Iran deal: Europe backs Iran nuclear agreement after Israeli claims
Seeking to hold the line ahead of Trump announcement, Europeans point to Israeli revelations to extend the controls on Iran
Governments around Europe called for an extension of the 2015 nuclear agreement with Iran on Tuesday in the wake of an Israeli intelligence operation that revealed Tehran has retained atomic weapons know how.
Britain and France led a coordinated series of statements that welcomed Benjamin Netanyahu's revelations but threw over his calls to scrap the deal that halt much of the Iranian nuclear programme.
“The Iran nuclear deal is not based on trust about Iran’s intentions; rather it is based on tough verification, including measures that allow inspectors from the International Atomic Energy Agency unprecedented access to Iran’s nuclear programme," said Boris Johnson, the British foreign secretary. “The fact that Iran conducted sensitive research in secret until 2003 shows why we need the intrusive inspections allowed by the Iran nuclear deal today. The verification provisions in the Iran nuclear deal would make it harder for Iran to restart any such research. That is another good reason for keeping the deal while building on it in order to take account of the legitimate concerns of the US and our other allies.”
President Donald Trump has said that he persuaded visiting French leader Emmanuel Macron of the merits of scrapping the deal at a White House meeting last week. Mr Trump has set a deadline of May 12 to pull out of the pact.
The French president has promoted a wider overhaul of constraints on Iran based on four pillars, adding Iran’s long-term nuclear work, its regional military activity, and its ballistic missile programme to the 2015 deal.
Foreign ministry spokeswoman Agnes von der Muhll said Paris would evaluate how the trove of nuclear files spirited from Tehran would strength its calls for wider action," he said.
"The new information presented by Israel could also confirm the need for longer-term assurances on the Iranian programme, as the president has proposed."
On Monday evening, US secretary of State Mike Pompeo said he believed Israeli Prime Minister Benjamin Netanyahu when he said that Tehran had been hiding secret nuclear weapons files.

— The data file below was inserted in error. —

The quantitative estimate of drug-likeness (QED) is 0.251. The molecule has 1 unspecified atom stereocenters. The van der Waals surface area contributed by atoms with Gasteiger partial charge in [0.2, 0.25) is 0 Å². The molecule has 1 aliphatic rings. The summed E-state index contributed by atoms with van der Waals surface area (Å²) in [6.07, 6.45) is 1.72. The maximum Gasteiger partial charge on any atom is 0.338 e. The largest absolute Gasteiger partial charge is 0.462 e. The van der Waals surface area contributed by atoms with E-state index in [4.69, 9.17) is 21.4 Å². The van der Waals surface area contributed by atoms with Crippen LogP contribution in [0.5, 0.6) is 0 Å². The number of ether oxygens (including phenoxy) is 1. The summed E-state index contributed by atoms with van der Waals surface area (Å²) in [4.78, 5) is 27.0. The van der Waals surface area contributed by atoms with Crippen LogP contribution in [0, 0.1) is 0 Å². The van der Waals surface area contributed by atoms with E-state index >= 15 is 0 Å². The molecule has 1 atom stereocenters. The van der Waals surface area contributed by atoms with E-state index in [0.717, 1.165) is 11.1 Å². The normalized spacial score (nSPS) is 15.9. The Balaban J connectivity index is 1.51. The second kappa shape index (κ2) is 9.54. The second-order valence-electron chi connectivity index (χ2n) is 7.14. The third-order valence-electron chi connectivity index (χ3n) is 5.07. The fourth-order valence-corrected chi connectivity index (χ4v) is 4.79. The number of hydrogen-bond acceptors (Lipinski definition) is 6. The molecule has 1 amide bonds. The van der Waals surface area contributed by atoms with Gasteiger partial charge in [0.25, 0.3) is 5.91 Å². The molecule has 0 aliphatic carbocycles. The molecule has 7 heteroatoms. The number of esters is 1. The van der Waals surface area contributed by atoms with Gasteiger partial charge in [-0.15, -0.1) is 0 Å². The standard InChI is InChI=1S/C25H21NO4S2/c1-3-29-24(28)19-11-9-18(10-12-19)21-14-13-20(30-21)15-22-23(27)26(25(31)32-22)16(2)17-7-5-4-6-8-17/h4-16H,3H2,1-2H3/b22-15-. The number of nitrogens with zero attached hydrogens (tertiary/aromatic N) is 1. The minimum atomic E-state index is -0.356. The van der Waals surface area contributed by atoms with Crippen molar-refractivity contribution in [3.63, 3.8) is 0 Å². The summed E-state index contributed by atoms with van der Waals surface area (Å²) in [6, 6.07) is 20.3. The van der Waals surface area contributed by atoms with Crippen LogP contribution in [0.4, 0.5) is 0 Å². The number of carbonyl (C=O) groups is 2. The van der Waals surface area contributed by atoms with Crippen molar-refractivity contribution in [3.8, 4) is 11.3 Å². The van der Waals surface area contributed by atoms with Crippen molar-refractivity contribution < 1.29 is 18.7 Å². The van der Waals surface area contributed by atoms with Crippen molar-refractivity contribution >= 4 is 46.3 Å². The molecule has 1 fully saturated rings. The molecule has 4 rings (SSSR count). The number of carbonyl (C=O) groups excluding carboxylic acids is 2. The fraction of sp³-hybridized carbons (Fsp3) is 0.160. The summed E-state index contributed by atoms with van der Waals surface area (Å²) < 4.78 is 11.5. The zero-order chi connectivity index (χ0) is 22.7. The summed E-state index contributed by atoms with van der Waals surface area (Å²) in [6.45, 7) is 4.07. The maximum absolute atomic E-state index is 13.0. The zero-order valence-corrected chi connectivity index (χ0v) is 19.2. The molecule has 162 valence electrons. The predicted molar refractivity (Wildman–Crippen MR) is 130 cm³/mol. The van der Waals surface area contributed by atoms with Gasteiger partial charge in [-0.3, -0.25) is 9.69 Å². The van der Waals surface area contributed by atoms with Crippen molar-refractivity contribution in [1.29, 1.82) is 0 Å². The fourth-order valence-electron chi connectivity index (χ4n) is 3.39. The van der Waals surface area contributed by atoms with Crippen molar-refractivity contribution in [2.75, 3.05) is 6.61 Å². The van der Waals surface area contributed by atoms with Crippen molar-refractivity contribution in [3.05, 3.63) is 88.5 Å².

US President Donald Trump has made repeated threats to tear up what he has termed the “worst deal ever”, which lifted sanctions on Iran in exchange for Tehran giving up its nuclear ambitions.
But Britain’s Middle East Minister Alistair Burt said the deal, which is also called the Joint Comprehensive Plan of Action, was promoting peace.
“The UK has been very clear that JCPOA is still in the interests of the region,” Mr Burt said. “If you take away JCPOA then what do you leave? And that’s what we’re most concerned about.”
He described the situation in the region as "extremely tense” and said the UK would continue to back the deal, which was helping to “de-escalate tension”.
Federica Mogherini, the EU's foreign policy spokeswoman, said she had not seen anything that would suggest Iran had violated the International Atomic Energy Agency (IAEA).
"What I have seen from the first reports is that Prime Minister Netanyahu has not put into question Iran's compliance with the JCPOA (Joint Comprehensive Plan of Action) commitments, meaning post-2015 nuclear commitments," she said. "I have not seen from Prime Minister Netanyahu arguments for the moment on non-compliance, meaning violation by Iran of its nuclear commitments under the deal."
Mr Trump has praised Mr Netanyahu’s intervention over the secret nuclear files, saying this proved he had been “100 per cent right” about the agreement.
Mr Trump made a pledge to overturn the deal during his election campaign but has yet to say whether he will pull the US out of the accord when the May 12 deadline for a decision comes.
Updated: May 1, 2018 05:08 PM